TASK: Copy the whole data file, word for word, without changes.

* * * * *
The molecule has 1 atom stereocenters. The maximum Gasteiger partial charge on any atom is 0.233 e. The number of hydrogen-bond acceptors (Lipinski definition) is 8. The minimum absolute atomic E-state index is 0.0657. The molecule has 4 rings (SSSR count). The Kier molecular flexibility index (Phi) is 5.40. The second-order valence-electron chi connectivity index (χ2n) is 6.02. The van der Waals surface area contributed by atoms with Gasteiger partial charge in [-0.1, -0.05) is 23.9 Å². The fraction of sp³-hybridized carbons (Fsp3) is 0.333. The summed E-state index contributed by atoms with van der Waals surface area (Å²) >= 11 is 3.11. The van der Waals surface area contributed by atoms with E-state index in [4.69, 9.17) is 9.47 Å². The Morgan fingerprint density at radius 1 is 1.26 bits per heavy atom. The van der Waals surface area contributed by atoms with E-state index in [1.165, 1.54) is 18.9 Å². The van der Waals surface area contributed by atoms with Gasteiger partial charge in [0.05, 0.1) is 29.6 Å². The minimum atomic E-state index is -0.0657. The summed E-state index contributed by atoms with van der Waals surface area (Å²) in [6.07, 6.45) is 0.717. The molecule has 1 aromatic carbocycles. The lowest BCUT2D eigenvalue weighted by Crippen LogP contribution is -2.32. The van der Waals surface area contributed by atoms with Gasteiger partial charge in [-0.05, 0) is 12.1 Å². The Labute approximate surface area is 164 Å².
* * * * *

The molecule has 1 atom stereocenters. The maximum Gasteiger partial charge on any atom is 0.233 e. The number of hydrogen-bond acceptors (Lipinski definition) is 8. The minimum absolute atomic E-state index is 0.0657. The molecule has 4 rings (SSSR count). The Kier molecular flexibility index (Phi) is 5.40. The second-order valence-electron chi connectivity index (χ2n) is 6.02. The van der Waals surface area contributed by atoms with Gasteiger partial charge in [-0.1, -0.05) is 23.9 Å². The fraction of sp³-hybridized carbons (Fsp3) is 0.333. The summed E-state index contributed by atoms with van der Waals surface area (Å²) >= 11 is 3.11. The van der Waals surface area contributed by atoms with E-state index in [4.69, 9.17) is 9.47 Å². The Morgan fingerprint density at radius 1 is 1.26 bits per heavy atom. The van der Waals surface area contributed by atoms with E-state index in [1.165, 1.54) is 18.9 Å². The van der Waals surface area contributed by atoms with Gasteiger partial charge in [0.05, 0.1) is 29.6 Å². The minimum atomic E-state index is -0.0657. The summed E-state index contributed by atoms with van der Waals surface area (Å²) in [6.07, 6.45) is 0.717. The molecule has 1 aromatic carbocycles. The lowest BCUT2D eigenvalue weighted by Crippen LogP contribution is -2.32. The van der Waals surface area contributed by atoms with Gasteiger partial charge in [-0.05, 0) is 12.1 Å². The Labute approximate surface area is 164 Å².